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Australian advocates keep General Eva's 'political' torch aflame

Australian advocates keep General Eva's 'political' torch aflame

Australian advocates keep General Eva's 'political' torch aflame

5 December 2016

Lieutenant-Colonel Samuel Pho is The Salvation Army Australia's National Secretary.

By Simone Worthing

It was Australia’s Eva Burrows who best articulated The Salvation Army’s stance on political issues when she was elected as the organisation’s world leader in 1986.

Upon being asked, “What will be your position on political issues?”, the newly-elected General Burrows responded: “While I definitely feel that the Army should have no partisan bias, I believe we should feel strongly about social injustice. If political means speaking out on issues such as abortion, poverty or homelessness, if political means speaking out to quicken the conscience of the government on the needs of the people, then I’m political”.

Taking up this charge going into 2017, as The Salvation Army’s two territories in Australia unite, is National Secretary, Lieutenant-Colonel Samuel Pho, and Territorial Social Justice Coordinator, Casey O’Brien Machado.

Lieut-Colonel Pho represents The Salvation Army in Canberra. He builds networks with federal politicians, which he sees as building relationships with trust and mutual respect. “The Salvation Army name is well respected at Cabinet level,” he said. “Even in my short time in Canberra I have received calls from ministers’ offices seeking advice or information or wanting to tell me in advance of announcements that they are going to make. I believe though, that real change happens when all groups – public, private, secular, religious – work together to achieve a common goal. Every Salvationist definitely has a role ... we are to be salt and light in the world.

“The purpose of the church is not to be socially agreeable, it is to speak robustly to the state on behalf of those who cannot speak politically for themselves; and I have the privilege to take part in this. My primary function is building and maintaining good relationships with politicians on behalf of The Salvation Army and being an advocate for our policies – being a representative voice for the poor and the marginalised”.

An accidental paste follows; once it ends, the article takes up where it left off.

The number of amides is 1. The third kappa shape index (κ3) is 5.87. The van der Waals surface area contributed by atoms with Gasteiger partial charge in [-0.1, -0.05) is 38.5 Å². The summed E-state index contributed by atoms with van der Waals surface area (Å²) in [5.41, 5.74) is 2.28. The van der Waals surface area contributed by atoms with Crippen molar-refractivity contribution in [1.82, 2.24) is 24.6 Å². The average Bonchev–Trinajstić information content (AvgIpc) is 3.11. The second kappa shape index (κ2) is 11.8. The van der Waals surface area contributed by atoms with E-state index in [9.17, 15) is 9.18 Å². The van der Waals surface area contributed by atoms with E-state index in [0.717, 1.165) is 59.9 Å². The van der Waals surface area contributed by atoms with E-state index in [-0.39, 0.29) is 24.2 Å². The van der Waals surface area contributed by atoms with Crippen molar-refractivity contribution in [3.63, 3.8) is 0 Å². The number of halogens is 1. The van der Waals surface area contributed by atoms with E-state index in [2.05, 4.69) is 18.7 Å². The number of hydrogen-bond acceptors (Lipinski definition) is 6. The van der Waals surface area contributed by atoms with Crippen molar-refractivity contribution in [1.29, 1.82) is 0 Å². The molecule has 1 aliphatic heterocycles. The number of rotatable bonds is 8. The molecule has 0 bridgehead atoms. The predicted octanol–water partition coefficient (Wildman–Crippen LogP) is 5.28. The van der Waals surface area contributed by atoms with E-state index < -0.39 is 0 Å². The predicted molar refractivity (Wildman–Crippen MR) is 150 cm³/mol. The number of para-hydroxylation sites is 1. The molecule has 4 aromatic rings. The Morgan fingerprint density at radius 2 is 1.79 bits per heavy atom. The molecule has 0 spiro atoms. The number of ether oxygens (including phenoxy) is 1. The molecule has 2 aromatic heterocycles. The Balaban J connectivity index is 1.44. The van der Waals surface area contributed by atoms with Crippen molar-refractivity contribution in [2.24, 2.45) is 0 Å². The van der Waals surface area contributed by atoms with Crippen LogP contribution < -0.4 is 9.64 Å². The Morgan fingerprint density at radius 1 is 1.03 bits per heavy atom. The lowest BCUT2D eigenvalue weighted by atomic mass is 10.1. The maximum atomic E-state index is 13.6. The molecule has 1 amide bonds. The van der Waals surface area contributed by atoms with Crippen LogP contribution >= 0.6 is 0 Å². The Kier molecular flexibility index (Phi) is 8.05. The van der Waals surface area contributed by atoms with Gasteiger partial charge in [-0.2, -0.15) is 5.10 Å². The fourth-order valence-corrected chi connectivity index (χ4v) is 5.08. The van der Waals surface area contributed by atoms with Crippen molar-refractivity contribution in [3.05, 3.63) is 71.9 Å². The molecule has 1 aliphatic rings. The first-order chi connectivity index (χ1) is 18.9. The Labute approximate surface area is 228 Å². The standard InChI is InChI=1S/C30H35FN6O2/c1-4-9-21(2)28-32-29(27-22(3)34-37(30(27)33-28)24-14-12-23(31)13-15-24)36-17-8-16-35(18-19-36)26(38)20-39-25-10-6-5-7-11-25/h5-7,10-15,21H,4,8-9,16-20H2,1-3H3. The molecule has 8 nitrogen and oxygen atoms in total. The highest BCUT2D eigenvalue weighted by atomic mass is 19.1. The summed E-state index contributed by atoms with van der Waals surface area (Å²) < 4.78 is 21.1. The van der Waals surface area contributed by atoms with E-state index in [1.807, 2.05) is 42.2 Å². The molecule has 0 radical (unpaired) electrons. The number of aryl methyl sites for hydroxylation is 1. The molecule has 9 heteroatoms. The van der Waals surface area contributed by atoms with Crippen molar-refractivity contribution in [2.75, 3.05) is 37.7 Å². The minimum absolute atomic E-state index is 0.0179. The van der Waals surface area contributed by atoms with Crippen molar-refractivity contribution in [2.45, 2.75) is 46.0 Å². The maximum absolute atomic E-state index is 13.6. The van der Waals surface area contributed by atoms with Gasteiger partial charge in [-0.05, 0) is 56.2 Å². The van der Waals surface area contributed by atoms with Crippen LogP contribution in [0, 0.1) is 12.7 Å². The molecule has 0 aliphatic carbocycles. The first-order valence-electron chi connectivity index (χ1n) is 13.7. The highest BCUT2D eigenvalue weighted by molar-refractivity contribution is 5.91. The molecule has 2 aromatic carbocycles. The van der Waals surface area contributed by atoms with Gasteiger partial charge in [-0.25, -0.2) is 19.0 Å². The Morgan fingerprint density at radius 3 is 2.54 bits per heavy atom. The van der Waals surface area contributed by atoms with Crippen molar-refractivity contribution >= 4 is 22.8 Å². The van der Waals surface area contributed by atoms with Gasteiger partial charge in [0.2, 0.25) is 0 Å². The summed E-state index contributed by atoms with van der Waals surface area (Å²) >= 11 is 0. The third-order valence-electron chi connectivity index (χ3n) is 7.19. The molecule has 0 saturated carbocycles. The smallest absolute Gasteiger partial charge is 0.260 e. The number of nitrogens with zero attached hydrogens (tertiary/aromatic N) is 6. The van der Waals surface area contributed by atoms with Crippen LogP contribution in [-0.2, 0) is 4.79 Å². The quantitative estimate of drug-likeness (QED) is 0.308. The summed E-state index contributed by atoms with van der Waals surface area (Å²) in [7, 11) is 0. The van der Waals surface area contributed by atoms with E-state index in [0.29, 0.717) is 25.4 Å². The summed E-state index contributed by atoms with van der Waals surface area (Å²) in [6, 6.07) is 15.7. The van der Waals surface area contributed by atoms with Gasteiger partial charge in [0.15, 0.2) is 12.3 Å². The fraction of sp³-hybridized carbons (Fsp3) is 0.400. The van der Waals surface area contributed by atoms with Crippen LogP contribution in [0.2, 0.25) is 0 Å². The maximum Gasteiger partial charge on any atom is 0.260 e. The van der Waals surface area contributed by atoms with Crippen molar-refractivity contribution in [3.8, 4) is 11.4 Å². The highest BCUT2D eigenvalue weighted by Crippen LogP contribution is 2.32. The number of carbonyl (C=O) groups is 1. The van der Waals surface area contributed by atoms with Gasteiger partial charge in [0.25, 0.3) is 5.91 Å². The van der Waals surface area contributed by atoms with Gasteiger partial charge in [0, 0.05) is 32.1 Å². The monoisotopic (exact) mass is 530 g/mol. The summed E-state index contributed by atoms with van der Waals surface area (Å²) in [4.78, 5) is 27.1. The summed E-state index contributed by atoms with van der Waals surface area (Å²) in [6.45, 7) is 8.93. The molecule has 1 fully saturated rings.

Casey agrees that, as citizens of both the Kingdom of God and also of Australia, of the place in which we live; that we can’t avoid politics. “It’s not a matter of whether we should or shouldn’t be on the side of the marginalised or whether we should or we shouldn’t be advocating for others,” she explained. “It’s a matter of how we do that. Ken Wytsma [author, social entrepreneur, educator] said, ‘Even when Christians agree on the end of biblical justice that protects the vulnerable and allows for shalom, there is still the question of how that end is best achieved.
“There is a common belief that The Salvation Army is non-political,” Casey continues. “This is incorrect. The Salvation Army is not party-political, but it is certainly political! It is necessary for The Salvation Army to engage with politics to ensure that it plays its part in bringing the world it wants to see. If we’re engaged with the world around us, if we care that the world looks like the Kingdom of God, we will naturally be political, and engaged in the political sphere. Furthermore, we have a responsibility as individual Salvationists to engage with politics. It’s necessary for those who are a part of The Salvation Army to play their part in bringing about the world that they want to see. Our priority in our engagement with politics, rather than choosing a party to side with, is being sure that we’re informed as individuals and therefore that what we’re saying and supporting is biblical, is holy, and is bringing the Kingdom of God to earth.”

As individuals and Salvationists, Casey believes that we have a huge responsibility to know what’s going on in the political and government arena and to engage local, state and federal members to help bring about the world we want to see.

“If as individuals we don’t even notice the things that are going on in government, the greater ‘Salvation Army’ is not going to, because The Salvation Army is made up of us – as individuals – and sometimes we need to raise the attention of the rest of the organisation to ensure that it advocates for or against certain things,” she explained.

Lieut-Colonel Pho and Casey shared many of these ideals in September at the Salvo Academy forum at Stanmore House, Sydney, where they were guest speakers. Participants were encouraged to explore what the Army is doing at both a local and national level, and discover what it means for us as individuals to be engaged with the world around us.

Delegates asked many questions around when they represent The Salvation Army and when they don’t; how to engage with politics and politicians; how to know which political issues the Army is currently involved with; how to access Salvation Army policies and statements around political issues; and how to advocate against social injustice without ultimately causing a negative impact on the people we serve and the issues and social situations we work with.

“Jesus is our role model for how to advocate against social injustice and bring about the outcome we desire, which is the Kingdom of God on earth,” Casey said. “It’s not about whether we should advocate for the marginalised – it’s how we do it.”

For information on how to engage with politicians, as well as policy statements, additional resources and helpful links, go to the Salvos' Social Justice website.


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